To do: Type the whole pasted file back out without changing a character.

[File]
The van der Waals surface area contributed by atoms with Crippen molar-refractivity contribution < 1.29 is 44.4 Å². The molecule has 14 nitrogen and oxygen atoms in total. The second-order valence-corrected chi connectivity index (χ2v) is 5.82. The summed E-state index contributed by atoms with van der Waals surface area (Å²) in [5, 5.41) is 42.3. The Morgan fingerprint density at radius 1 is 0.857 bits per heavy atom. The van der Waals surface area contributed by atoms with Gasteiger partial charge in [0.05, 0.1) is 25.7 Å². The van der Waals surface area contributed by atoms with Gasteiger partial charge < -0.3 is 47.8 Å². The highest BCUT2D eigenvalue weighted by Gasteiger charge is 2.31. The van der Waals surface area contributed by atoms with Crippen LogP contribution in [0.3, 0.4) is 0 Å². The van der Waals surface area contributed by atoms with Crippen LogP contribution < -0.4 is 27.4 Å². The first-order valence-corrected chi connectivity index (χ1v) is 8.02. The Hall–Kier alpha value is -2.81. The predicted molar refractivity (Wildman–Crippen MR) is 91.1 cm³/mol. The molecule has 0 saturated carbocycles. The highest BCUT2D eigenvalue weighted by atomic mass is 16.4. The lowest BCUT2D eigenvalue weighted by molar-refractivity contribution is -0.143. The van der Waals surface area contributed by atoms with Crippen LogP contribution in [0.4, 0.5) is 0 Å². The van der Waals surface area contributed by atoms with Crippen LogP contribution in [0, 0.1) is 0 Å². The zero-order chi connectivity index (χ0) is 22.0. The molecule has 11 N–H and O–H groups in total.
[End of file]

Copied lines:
The van der Waals surface area contributed by atoms with Crippen molar-refractivity contribution < 1.29 is 44.4 Å². The molecule has 14 nitrogen and oxygen atoms in total. The second-order valence-corrected chi connectivity index (χ2v) is 5.82. The summed E-state index contributed by atoms with van der Waals surface area (Å²) in [5, 5.41) is 42.3. The Morgan fingerprint density at radius 1 is 0.857 bits per heavy atom. The van der Waals surface area contributed by atoms with Gasteiger partial charge in [0.05, 0.1) is 25.7 Å². The van der Waals surface area contributed by atoms with Gasteiger partial charge < -0.3 is 47.8 Å². The highest BCUT2D eigenvalue weighted by Gasteiger charge is 2.31. The van der Waals surface area contributed by atoms with Crippen LogP contribution in [0.3, 0.4) is 0 Å². The van der Waals surface area contributed by atoms with Crippen LogP contribution < -0.4 is 27.4 Å². The first-order valence-corrected chi connectivity index (χ1v) is 8.02. The Hall–Kier alpha value is -2.81. The predicted molar refractivity (Wildman–Crippen MR) is 91.1 cm³/mol. The molecule has 0 saturated carbocycles. The highest BCUT2D eigenvalue weighted by atomic mass is 16.4. The lowest BCUT2D eigenvalue weighted by molar-refractivity contribution is -0.143. The van der Waals surface area contributed by atoms with Crippen LogP contribution in [0.4, 0.5) is 0 Å². The van der Waals surface area contributed by atoms with Crippen LogP contribution in [0, 0.1) is 0 Å². The zero-order chi connectivity index (χ0) is 22.0. The molecule has 11 N–H and O–H groups in total.